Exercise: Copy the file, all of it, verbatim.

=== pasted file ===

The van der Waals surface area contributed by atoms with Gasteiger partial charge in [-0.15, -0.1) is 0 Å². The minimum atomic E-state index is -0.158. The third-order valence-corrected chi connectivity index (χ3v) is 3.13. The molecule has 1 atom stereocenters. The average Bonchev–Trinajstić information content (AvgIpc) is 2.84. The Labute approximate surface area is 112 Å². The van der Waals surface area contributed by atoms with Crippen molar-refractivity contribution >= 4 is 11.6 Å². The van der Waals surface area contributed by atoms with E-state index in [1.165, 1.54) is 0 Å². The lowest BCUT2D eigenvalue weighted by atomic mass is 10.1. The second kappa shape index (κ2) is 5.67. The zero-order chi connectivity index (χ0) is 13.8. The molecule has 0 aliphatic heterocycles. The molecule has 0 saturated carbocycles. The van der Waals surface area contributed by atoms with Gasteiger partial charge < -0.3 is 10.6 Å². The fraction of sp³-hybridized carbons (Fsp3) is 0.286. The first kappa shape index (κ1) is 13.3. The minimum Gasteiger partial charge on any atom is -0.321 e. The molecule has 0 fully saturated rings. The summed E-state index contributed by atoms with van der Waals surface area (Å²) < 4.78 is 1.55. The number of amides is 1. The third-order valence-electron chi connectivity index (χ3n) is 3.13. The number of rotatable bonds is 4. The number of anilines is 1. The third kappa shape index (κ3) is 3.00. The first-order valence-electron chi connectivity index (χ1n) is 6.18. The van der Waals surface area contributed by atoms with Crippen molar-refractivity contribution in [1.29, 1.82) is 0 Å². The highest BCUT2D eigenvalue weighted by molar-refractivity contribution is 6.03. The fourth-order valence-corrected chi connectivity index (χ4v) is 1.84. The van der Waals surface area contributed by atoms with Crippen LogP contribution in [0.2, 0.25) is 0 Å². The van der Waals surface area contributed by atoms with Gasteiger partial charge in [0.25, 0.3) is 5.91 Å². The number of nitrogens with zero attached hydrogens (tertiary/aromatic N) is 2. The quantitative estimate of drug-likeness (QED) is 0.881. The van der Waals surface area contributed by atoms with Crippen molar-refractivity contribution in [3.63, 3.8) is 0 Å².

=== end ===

The van der Waals surface area contributed by atoms with Gasteiger partial charge in [-0.15, -0.1) is 0 Å². The minimum atomic E-state index is -0.158. The third-order valence-corrected chi connectivity index (χ3v) is 3.13. The molecule has 1 atom stereocenters. The average Bonchev–Trinajstić information content (AvgIpc) is 2.84. The Labute approximate surface area is 112 Å². The van der Waals surface area contributed by atoms with Crippen molar-refractivity contribution >= 4 is 11.6 Å². The van der Waals surface area contributed by atoms with E-state index in [1.165, 1.54) is 0 Å². The lowest BCUT2D eigenvalue weighted by atomic mass is 10.1. The second kappa shape index (κ2) is 5.67. The zero-order chi connectivity index (χ0) is 13.8. The molecule has 0 aliphatic heterocycles. The molecule has 0 saturated carbocycles. The van der Waals surface area contributed by atoms with Gasteiger partial charge < -0.3 is 10.6 Å². The fraction of sp³-hybridized carbons (Fsp3) is 0.286. The first kappa shape index (κ1) is 13.3. The minimum Gasteiger partial charge on any atom is -0.321 e. The molecule has 0 fully saturated rings. The summed E-state index contributed by atoms with van der Waals surface area (Å²) < 4.78 is 1.55. The number of amides is 1. The third-order valence-electron chi connectivity index (χ3n) is 3.13. The number of rotatable bonds is 4. The number of anilines is 1. The third kappa shape index (κ3) is 3.00. The first-order valence-electron chi connectivity index (χ1n) is 6.18. The van der Waals surface area contributed by atoms with Crippen molar-refractivity contribution in [1.29, 1.82) is 0 Å². The highest BCUT2D eigenvalue weighted by molar-refractivity contribution is 6.03. The fourth-order valence-corrected chi connectivity index (χ4v) is 1.84. The van der Waals surface area contributed by atoms with Crippen LogP contribution in [0.2, 0.25) is 0 Å². The van der Waals surface area contributed by atoms with Gasteiger partial charge in [0.25, 0.3) is 5.91 Å². The number of nitrogens with zero attached hydrogens (tertiary/aromatic N) is 2. The quantitative estimate of drug-likeness (QED) is 0.881. The van der Waals surface area contributed by atoms with Crippen molar-refractivity contribution in [3.63, 3.8) is 0 Å².